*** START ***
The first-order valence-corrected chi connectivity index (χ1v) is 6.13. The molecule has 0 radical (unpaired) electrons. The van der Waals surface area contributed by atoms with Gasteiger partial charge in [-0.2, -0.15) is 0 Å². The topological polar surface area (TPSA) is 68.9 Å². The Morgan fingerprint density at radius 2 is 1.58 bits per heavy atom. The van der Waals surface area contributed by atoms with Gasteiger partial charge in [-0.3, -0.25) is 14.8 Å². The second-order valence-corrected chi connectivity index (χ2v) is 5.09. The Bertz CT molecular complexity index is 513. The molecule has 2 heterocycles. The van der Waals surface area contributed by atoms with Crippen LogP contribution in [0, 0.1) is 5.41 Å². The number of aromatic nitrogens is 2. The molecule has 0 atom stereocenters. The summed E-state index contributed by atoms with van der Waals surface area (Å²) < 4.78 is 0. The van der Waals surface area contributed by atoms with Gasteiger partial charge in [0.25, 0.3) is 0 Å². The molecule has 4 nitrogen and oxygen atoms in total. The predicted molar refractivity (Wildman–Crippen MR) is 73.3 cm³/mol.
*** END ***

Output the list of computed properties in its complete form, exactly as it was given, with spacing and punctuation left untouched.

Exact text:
The first-order valence-corrected chi connectivity index (χ1v) is 6.13. The molecule has 0 radical (unpaired) electrons. The van der Waals surface area contributed by atoms with Gasteiger partial charge in [-0.2, -0.15) is 0 Å². The topological polar surface area (TPSA) is 68.9 Å². The Morgan fingerprint density at radius 2 is 1.58 bits per heavy atom. The van der Waals surface area contributed by atoms with Gasteiger partial charge in [-0.3, -0.25) is 14.8 Å². The second-order valence-corrected chi connectivity index (χ2v) is 5.09. The Bertz CT molecular complexity index is 513. The molecule has 2 heterocycles. The van der Waals surface area contributed by atoms with Crippen LogP contribution in [0, 0.1) is 5.41 Å². The number of aromatic nitrogens is 2. The molecule has 0 atom stereocenters. The summed E-state index contributed by atoms with van der Waals surface area (Å²) < 4.78 is 0. The van der Waals surface area contributed by atoms with Gasteiger partial charge in [0.25, 0.3) is 0 Å². The molecule has 4 nitrogen and oxygen atoms in total. The predicted molar refractivity (Wildman–Crippen MR) is 73.3 cm³/mol.